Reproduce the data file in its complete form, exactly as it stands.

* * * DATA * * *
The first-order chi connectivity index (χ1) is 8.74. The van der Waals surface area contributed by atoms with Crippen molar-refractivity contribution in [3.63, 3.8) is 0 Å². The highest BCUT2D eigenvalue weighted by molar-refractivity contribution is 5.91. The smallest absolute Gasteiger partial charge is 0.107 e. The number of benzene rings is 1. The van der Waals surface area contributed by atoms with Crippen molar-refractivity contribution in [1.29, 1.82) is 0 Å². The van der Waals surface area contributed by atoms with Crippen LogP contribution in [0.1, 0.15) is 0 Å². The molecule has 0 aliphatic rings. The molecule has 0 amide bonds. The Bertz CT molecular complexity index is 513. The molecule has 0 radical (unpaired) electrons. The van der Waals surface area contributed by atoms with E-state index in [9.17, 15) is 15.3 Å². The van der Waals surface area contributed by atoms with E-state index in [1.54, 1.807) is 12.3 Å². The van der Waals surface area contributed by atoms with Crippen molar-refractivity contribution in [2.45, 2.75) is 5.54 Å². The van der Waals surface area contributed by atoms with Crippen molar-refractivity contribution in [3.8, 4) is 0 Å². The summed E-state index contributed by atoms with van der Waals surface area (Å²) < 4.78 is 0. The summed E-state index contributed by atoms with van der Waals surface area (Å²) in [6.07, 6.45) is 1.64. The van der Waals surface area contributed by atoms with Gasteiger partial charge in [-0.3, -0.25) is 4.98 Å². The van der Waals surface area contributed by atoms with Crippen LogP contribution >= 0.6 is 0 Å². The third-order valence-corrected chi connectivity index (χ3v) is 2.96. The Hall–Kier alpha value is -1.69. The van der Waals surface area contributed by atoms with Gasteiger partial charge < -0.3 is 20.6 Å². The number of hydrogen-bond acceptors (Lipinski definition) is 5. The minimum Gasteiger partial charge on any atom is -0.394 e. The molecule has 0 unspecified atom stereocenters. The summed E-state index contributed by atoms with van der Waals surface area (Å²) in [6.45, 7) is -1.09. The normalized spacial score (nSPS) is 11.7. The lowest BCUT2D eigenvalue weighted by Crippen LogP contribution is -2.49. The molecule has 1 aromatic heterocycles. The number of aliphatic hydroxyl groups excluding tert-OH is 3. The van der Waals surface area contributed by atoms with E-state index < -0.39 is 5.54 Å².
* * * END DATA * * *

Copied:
The first-order chi connectivity index (χ1) is 8.74. The van der Waals surface area contributed by atoms with Crippen molar-refractivity contribution in [3.63, 3.8) is 0 Å². The highest BCUT2D eigenvalue weighted by molar-refractivity contribution is 5.91. The smallest absolute Gasteiger partial charge is 0.107 e. The number of benzene rings is 1. The van der Waals surface area contributed by atoms with Crippen molar-refractivity contribution in [1.29, 1.82) is 0 Å². The van der Waals surface area contributed by atoms with Crippen LogP contribution in [0.1, 0.15) is 0 Å². The molecule has 0 aliphatic rings. The molecule has 0 amide bonds. The Bertz CT molecular complexity index is 513. The molecule has 0 radical (unpaired) electrons. The van der Waals surface area contributed by atoms with E-state index in [9.17, 15) is 15.3 Å². The van der Waals surface area contributed by atoms with E-state index in [1.54, 1.807) is 12.3 Å². The van der Waals surface area contributed by atoms with Crippen molar-refractivity contribution in [2.45, 2.75) is 5.54 Å². The van der Waals surface area contributed by atoms with Crippen molar-refractivity contribution in [3.8, 4) is 0 Å². The summed E-state index contributed by atoms with van der Waals surface area (Å²) < 4.78 is 0. The summed E-state index contributed by atoms with van der Waals surface area (Å²) in [6.07, 6.45) is 1.64. The van der Waals surface area contributed by atoms with Gasteiger partial charge in [-0.3, -0.25) is 4.98 Å². The van der Waals surface area contributed by atoms with Crippen LogP contribution >= 0.6 is 0 Å². The third-order valence-corrected chi connectivity index (χ3v) is 2.96. The Hall–Kier alpha value is -1.69. The van der Waals surface area contributed by atoms with Gasteiger partial charge < -0.3 is 20.6 Å². The number of hydrogen-bond acceptors (Lipinski definition) is 5. The minimum Gasteiger partial charge on any atom is -0.394 e. The molecule has 0 unspecified atom stereocenters. The summed E-state index contributed by atoms with van der Waals surface area (Å²) in [6.45, 7) is -1.09. The normalized spacial score (nSPS) is 11.7. The lowest BCUT2D eigenvalue weighted by Crippen LogP contribution is -2.49. The molecule has 1 aromatic heterocycles. The number of aliphatic hydroxyl groups excluding tert-OH is 3. The van der Waals surface area contributed by atoms with E-state index < -0.39 is 5.54 Å².